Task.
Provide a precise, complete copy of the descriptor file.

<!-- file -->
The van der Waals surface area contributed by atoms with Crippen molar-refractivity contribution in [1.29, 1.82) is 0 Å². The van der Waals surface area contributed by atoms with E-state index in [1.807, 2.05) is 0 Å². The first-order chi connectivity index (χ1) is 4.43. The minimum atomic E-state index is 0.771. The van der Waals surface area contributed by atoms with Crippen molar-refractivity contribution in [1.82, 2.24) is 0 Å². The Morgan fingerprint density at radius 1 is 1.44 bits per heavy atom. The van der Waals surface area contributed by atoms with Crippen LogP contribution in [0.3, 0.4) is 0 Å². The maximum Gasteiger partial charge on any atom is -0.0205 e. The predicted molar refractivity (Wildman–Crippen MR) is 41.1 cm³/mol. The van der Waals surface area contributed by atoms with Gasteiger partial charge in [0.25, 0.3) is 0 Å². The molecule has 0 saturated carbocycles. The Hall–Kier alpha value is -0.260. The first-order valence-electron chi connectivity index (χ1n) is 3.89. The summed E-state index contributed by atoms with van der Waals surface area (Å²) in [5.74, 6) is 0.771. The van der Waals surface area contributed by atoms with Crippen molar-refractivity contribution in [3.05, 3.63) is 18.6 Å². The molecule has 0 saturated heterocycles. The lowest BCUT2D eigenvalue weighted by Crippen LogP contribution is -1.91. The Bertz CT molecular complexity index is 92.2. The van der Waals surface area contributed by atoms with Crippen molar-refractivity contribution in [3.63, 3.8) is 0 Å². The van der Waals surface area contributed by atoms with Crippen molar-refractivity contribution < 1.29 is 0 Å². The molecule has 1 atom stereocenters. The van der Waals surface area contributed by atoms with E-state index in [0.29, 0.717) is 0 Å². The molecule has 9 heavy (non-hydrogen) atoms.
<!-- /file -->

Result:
The van der Waals surface area contributed by atoms with Crippen molar-refractivity contribution in [1.29, 1.82) is 0 Å². The van der Waals surface area contributed by atoms with E-state index in [1.807, 2.05) is 0 Å². The first-order chi connectivity index (χ1) is 4.43. The minimum atomic E-state index is 0.771. The van der Waals surface area contributed by atoms with Crippen molar-refractivity contribution in [1.82, 2.24) is 0 Å². The Morgan fingerprint density at radius 1 is 1.44 bits per heavy atom. The van der Waals surface area contributed by atoms with Crippen LogP contribution in [0.3, 0.4) is 0 Å². The maximum Gasteiger partial charge on any atom is -0.0205 e. The predicted molar refractivity (Wildman–Crippen MR) is 41.1 cm³/mol. The van der Waals surface area contributed by atoms with Gasteiger partial charge in [0.25, 0.3) is 0 Å². The molecule has 0 saturated carbocycles. The Hall–Kier alpha value is -0.260. The first-order valence-electron chi connectivity index (χ1n) is 3.89. The summed E-state index contributed by atoms with van der Waals surface area (Å²) in [5.74, 6) is 0.771. The van der Waals surface area contributed by atoms with Crippen molar-refractivity contribution in [3.05, 3.63) is 18.6 Å². The molecule has 0 saturated heterocycles. The lowest BCUT2D eigenvalue weighted by Crippen LogP contribution is -1.91. The Bertz CT molecular complexity index is 92.2. The van der Waals surface area contributed by atoms with Crippen molar-refractivity contribution in [3.63, 3.8) is 0 Å². The van der Waals surface area contributed by atoms with Crippen molar-refractivity contribution < 1.29 is 0 Å². The molecule has 1 atom stereocenters. The van der Waals surface area contributed by atoms with E-state index in [0.29, 0.717) is 0 Å². The molecule has 9 heavy (non-hydrogen) atoms.